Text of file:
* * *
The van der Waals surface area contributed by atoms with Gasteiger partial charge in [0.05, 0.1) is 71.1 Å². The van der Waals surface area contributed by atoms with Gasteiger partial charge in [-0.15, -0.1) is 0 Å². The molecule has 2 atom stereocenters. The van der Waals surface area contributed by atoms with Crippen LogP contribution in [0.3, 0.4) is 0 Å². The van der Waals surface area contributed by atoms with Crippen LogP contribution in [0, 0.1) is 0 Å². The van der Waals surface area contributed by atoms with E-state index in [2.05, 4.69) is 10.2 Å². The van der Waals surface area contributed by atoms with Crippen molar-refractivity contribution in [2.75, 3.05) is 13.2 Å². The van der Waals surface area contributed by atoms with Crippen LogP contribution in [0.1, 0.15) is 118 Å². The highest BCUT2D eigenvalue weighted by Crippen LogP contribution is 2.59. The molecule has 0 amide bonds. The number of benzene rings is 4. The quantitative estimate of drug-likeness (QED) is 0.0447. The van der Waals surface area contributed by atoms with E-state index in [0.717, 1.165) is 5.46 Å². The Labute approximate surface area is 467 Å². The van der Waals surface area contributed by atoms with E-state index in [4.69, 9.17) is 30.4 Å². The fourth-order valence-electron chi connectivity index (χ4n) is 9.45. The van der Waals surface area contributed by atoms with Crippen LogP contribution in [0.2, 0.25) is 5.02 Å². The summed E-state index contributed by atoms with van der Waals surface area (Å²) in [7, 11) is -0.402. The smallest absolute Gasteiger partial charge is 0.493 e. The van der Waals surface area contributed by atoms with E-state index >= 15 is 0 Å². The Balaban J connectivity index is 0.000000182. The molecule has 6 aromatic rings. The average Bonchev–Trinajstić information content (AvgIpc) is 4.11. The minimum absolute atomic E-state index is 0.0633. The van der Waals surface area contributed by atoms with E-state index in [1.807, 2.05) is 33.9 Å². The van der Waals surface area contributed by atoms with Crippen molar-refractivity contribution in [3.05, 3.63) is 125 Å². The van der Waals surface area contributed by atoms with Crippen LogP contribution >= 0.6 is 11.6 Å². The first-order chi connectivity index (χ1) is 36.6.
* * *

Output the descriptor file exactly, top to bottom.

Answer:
The van der Waals surface area contributed by atoms with Gasteiger partial charge in [0.05, 0.1) is 71.1 Å². The van der Waals surface area contributed by atoms with Gasteiger partial charge in [-0.15, -0.1) is 0 Å². The molecule has 2 atom stereocenters. The van der Waals surface area contributed by atoms with Crippen LogP contribution in [0.3, 0.4) is 0 Å². The van der Waals surface area contributed by atoms with Crippen LogP contribution in [0, 0.1) is 0 Å². The van der Waals surface area contributed by atoms with E-state index in [2.05, 4.69) is 10.2 Å². The van der Waals surface area contributed by atoms with Crippen molar-refractivity contribution in [2.75, 3.05) is 13.2 Å². The van der Waals surface area contributed by atoms with Crippen LogP contribution in [0.1, 0.15) is 118 Å². The highest BCUT2D eigenvalue weighted by Crippen LogP contribution is 2.59. The molecule has 0 amide bonds. The number of benzene rings is 4. The quantitative estimate of drug-likeness (QED) is 0.0447. The van der Waals surface area contributed by atoms with E-state index in [0.717, 1.165) is 5.46 Å². The Labute approximate surface area is 467 Å². The van der Waals surface area contributed by atoms with E-state index in [4.69, 9.17) is 30.4 Å². The fourth-order valence-electron chi connectivity index (χ4n) is 9.45. The van der Waals surface area contributed by atoms with Crippen LogP contribution in [0.2, 0.25) is 5.02 Å². The summed E-state index contributed by atoms with van der Waals surface area (Å²) in [7, 11) is -0.402. The smallest absolute Gasteiger partial charge is 0.493 e. The van der Waals surface area contributed by atoms with E-state index >= 15 is 0 Å². The Balaban J connectivity index is 0.000000182. The molecule has 6 aromatic rings. The average Bonchev–Trinajstić information content (AvgIpc) is 4.11. The minimum absolute atomic E-state index is 0.0633. The van der Waals surface area contributed by atoms with E-state index in [1.807, 2.05) is 33.9 Å². The van der Waals surface area contributed by atoms with Crippen molar-refractivity contribution in [3.05, 3.63) is 125 Å². The van der Waals surface area contributed by atoms with Crippen LogP contribution >= 0.6 is 11.6 Å². The first-order chi connectivity index (χ1) is 36.6.